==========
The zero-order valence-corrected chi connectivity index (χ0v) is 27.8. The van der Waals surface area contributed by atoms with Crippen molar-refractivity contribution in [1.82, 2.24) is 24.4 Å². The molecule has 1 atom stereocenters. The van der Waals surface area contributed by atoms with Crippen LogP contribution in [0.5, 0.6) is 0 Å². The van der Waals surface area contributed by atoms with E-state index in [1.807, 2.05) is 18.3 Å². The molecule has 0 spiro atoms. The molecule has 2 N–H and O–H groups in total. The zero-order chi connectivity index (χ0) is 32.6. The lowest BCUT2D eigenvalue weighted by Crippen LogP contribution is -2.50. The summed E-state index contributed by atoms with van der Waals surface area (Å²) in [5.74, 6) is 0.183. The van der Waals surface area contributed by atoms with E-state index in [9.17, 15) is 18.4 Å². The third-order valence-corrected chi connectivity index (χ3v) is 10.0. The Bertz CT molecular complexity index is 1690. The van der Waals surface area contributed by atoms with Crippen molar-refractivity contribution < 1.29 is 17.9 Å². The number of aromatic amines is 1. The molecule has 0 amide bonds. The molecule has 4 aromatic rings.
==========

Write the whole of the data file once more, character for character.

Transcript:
The zero-order valence-corrected chi connectivity index (χ0v) is 27.8. The van der Waals surface area contributed by atoms with Crippen molar-refractivity contribution in [1.82, 2.24) is 24.4 Å². The molecule has 1 atom stereocenters. The van der Waals surface area contributed by atoms with Crippen LogP contribution in [0.5, 0.6) is 0 Å². The van der Waals surface area contributed by atoms with E-state index in [1.807, 2.05) is 18.3 Å². The molecule has 0 spiro atoms. The molecule has 2 N–H and O–H groups in total. The zero-order chi connectivity index (χ0) is 32.6. The lowest BCUT2D eigenvalue weighted by Crippen LogP contribution is -2.50. The summed E-state index contributed by atoms with van der Waals surface area (Å²) in [5.74, 6) is 0.183. The van der Waals surface area contributed by atoms with E-state index in [9.17, 15) is 18.4 Å². The third-order valence-corrected chi connectivity index (χ3v) is 10.0. The Bertz CT molecular complexity index is 1690. The van der Waals surface area contributed by atoms with Crippen molar-refractivity contribution < 1.29 is 17.9 Å². The number of aromatic amines is 1. The molecule has 0 amide bonds. The molecule has 4 aromatic rings.